Amphiregulin-producing γδ T cells are vital for safeguarding oral barrier immune homeostasis

Siddharth Krishnan, Ian E Prise, Kelly Wemyss, Louis P Schenck, Hayley M Bridgeman, Flora A McClure, Tamsin Zangerle-Murray, Conor O'Boyle, Thomas A Barbera, Faiza Mahmood, Dawn M E Bowdish, Dietmar M W Zaiss, John R Grainger, Joanne E Konkel

Research output: Contribution to journalArticlepeer-review

Abstract / Description of output

γδ T cells are enriched at barrier sites such as the gut, skin, and lung, where their roles in maintaining barrier integrity are well established. However, how these cells contribute to homeostasis at the gingiva, a key oral barrier and site of the common chronic inflammatory disease periodontitis, has not been explored. Here we demonstrate that the gingiva is policed by γδ T cells with a T cell receptor (TCR) repertoire that diversifies during development. Gingival γδ T cells accumulated rapidly after birth in response to barrier damage, and strikingly, their absence resulted in enhanced pathology in murine models of the oral inflammatory disease periodontitis. Alterations in bacterial communities could not account for the increased disease severity seen in γδ T cell-deficient mice. Instead, gingival γδ T cells produced the wound healing associated cytokine amphiregulin, administration of which rescued the elevated oral pathology of tcrδ-/- mice. Collectively, our results identify γδ T cells as critical constituents of the immuno-surveillance network that safeguard gingival tissue homeostasis.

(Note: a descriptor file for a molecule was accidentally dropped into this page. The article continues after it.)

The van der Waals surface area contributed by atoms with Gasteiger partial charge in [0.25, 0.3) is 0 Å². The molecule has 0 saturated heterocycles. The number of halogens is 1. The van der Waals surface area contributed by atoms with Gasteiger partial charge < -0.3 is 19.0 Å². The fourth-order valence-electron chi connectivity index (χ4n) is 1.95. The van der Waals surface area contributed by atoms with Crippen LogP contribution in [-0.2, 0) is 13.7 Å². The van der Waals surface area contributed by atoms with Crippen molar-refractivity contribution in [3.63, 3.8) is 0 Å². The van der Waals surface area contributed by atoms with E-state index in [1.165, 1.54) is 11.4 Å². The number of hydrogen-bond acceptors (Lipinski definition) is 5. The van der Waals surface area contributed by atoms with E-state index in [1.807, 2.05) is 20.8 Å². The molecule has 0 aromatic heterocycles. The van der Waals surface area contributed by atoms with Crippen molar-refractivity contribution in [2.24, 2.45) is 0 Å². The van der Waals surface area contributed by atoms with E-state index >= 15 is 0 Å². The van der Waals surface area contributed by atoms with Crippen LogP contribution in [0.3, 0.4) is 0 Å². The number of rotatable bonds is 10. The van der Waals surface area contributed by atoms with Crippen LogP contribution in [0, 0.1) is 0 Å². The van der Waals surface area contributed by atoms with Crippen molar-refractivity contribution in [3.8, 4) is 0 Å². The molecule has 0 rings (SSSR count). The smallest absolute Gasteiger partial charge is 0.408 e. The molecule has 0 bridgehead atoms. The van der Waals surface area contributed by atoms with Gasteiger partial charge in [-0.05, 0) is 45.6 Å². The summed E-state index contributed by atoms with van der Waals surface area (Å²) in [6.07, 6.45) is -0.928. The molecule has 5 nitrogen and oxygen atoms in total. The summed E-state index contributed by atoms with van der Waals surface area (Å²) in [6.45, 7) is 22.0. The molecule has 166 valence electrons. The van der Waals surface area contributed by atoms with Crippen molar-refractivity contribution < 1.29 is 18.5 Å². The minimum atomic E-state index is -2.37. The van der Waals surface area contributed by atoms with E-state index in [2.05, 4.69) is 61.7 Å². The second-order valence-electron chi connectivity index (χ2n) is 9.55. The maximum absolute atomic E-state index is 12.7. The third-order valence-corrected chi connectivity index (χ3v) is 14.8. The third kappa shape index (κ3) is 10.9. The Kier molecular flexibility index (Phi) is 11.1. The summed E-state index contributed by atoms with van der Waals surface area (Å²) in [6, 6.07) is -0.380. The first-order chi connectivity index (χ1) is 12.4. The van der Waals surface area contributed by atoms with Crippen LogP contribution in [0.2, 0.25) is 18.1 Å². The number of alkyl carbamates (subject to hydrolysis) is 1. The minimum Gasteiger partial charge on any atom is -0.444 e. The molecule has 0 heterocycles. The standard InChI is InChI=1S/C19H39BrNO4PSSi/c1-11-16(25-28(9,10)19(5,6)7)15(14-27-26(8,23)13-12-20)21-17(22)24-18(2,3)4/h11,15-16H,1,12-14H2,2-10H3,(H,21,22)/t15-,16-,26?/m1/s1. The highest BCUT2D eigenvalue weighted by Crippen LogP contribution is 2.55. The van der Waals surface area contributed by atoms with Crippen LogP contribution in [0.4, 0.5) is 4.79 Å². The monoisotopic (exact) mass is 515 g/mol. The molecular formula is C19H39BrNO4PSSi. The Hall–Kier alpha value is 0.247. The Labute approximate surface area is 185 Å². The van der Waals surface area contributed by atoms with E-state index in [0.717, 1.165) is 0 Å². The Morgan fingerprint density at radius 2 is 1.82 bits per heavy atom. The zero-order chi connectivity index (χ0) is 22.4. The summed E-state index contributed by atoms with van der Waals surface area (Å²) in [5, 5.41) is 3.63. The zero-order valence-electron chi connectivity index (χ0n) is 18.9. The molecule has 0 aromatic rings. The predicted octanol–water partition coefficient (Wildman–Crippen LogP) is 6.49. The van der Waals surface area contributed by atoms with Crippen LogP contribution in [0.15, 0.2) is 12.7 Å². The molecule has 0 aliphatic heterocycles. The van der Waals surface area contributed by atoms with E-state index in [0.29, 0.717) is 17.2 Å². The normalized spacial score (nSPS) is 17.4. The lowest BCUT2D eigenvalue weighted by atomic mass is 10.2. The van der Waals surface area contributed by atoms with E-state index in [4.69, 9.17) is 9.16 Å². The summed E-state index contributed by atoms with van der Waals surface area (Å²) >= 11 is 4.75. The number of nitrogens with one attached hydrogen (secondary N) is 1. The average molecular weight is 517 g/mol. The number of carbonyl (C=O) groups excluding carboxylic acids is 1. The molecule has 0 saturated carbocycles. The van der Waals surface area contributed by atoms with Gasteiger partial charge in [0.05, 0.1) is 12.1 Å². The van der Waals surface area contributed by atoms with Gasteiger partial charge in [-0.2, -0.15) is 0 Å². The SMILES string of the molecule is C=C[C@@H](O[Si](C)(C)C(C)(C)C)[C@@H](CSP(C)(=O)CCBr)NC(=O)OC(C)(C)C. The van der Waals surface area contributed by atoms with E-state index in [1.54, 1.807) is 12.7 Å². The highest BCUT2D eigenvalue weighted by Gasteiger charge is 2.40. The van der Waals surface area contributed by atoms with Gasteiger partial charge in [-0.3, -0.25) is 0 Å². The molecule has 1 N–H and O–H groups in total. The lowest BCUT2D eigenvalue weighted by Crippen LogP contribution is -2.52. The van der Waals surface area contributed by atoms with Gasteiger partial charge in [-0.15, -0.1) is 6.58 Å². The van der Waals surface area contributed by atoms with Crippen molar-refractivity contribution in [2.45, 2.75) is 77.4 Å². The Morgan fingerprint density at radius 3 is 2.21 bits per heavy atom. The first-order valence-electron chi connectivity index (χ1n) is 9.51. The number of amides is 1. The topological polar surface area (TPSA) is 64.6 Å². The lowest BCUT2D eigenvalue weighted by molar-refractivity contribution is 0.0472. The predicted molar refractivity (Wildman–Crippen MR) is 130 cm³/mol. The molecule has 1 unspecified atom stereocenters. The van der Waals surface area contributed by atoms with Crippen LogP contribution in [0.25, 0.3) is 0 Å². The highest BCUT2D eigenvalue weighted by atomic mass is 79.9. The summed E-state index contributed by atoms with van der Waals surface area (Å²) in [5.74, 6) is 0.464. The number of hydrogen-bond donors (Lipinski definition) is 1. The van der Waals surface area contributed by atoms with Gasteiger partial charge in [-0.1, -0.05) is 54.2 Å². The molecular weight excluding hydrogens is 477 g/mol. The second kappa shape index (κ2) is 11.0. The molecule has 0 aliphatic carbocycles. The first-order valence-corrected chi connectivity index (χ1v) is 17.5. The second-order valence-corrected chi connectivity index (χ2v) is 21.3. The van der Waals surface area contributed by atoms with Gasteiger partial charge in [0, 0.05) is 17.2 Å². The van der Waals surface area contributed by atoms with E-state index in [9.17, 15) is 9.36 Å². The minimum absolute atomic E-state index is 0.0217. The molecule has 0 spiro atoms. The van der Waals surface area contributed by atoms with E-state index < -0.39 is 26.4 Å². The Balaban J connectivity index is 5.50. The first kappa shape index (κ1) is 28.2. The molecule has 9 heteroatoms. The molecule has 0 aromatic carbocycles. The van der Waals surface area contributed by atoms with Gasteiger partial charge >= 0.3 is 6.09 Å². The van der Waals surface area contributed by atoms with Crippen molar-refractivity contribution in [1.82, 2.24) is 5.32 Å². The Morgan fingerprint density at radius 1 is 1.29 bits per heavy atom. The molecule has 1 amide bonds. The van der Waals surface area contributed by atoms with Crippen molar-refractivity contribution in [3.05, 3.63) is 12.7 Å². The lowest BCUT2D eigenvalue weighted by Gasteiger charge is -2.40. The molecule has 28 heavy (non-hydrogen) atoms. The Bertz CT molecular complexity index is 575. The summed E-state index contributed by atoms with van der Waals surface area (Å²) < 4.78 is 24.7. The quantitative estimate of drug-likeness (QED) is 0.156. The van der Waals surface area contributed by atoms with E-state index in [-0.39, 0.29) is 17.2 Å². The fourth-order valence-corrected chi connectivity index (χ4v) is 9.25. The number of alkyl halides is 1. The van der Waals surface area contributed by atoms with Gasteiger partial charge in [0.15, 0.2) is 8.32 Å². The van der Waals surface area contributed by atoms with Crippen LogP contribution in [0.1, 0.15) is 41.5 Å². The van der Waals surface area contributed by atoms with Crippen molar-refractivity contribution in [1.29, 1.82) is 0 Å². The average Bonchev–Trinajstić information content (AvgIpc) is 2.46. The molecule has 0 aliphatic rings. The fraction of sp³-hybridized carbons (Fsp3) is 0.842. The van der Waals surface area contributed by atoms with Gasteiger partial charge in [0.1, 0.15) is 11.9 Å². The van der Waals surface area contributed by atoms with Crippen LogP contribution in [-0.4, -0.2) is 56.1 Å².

Original languageEnglish
Pages (from-to)10738-10743
Number of pages6
JournalProceedings of the National Academy of Sciences (PNAS)
Issue number42
Early online date2 Oct 2018
Publication statusPublished - 16 Oct 2018

Keywords / Materials (for Non-textual outputs)

  • amphiregulin
  • mucosal immunology
  • γδ T cells


Dive into the research topics of 'Amphiregulin-producing γδ T cells are vital for safeguarding oral barrier immune homeostasis'. Together they form a unique fingerprint.

Cite this